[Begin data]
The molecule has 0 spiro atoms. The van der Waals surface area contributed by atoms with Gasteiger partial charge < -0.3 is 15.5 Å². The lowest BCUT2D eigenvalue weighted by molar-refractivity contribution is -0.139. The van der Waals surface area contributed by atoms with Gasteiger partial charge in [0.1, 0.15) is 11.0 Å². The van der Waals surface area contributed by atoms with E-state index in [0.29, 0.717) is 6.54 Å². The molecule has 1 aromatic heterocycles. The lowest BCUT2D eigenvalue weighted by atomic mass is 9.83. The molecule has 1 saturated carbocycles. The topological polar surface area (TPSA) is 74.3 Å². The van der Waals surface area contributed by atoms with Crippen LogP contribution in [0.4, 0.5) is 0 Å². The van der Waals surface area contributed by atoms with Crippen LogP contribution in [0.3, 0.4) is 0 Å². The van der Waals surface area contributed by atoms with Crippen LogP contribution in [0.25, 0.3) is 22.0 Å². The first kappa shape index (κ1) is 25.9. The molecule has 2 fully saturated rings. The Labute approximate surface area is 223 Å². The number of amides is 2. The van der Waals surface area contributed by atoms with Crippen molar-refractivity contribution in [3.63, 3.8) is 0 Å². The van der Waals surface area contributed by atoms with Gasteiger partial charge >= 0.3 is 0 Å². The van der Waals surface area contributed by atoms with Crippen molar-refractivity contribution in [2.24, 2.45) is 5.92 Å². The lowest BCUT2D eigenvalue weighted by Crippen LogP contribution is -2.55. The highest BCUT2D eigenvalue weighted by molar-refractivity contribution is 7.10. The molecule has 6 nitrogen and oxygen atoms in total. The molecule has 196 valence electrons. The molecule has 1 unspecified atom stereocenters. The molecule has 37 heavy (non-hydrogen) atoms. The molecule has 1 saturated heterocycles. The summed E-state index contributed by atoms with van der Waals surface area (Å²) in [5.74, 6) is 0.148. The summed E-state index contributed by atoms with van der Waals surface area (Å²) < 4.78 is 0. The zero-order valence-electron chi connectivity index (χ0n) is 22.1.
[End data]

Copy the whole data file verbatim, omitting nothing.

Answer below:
The molecule has 0 spiro atoms. The van der Waals surface area contributed by atoms with Gasteiger partial charge < -0.3 is 15.5 Å². The lowest BCUT2D eigenvalue weighted by molar-refractivity contribution is -0.139. The van der Waals surface area contributed by atoms with Gasteiger partial charge in [0.1, 0.15) is 11.0 Å². The van der Waals surface area contributed by atoms with E-state index in [0.29, 0.717) is 6.54 Å². The molecule has 1 aromatic heterocycles. The lowest BCUT2D eigenvalue weighted by atomic mass is 9.83. The molecule has 1 saturated carbocycles. The topological polar surface area (TPSA) is 74.3 Å². The van der Waals surface area contributed by atoms with Crippen LogP contribution in [0.4, 0.5) is 0 Å². The van der Waals surface area contributed by atoms with Crippen LogP contribution in [0.3, 0.4) is 0 Å². The van der Waals surface area contributed by atoms with Crippen LogP contribution in [0.25, 0.3) is 22.0 Å². The first kappa shape index (κ1) is 25.9. The molecule has 2 fully saturated rings. The Labute approximate surface area is 223 Å². The number of amides is 2. The van der Waals surface area contributed by atoms with Crippen molar-refractivity contribution in [3.63, 3.8) is 0 Å². The van der Waals surface area contributed by atoms with Gasteiger partial charge >= 0.3 is 0 Å². The van der Waals surface area contributed by atoms with Crippen molar-refractivity contribution in [2.24, 2.45) is 5.92 Å². The lowest BCUT2D eigenvalue weighted by Crippen LogP contribution is -2.55. The highest BCUT2D eigenvalue weighted by molar-refractivity contribution is 7.10. The molecule has 6 nitrogen and oxygen atoms in total. The molecule has 196 valence electrons. The molecule has 1 unspecified atom stereocenters. The molecule has 37 heavy (non-hydrogen) atoms. The molecule has 1 saturated heterocycles. The summed E-state index contributed by atoms with van der Waals surface area (Å²) in [5.74, 6) is 0.148. The summed E-state index contributed by atoms with van der Waals surface area (Å²) < 4.78 is 0. The zero-order valence-electron chi connectivity index (χ0n) is 22.1.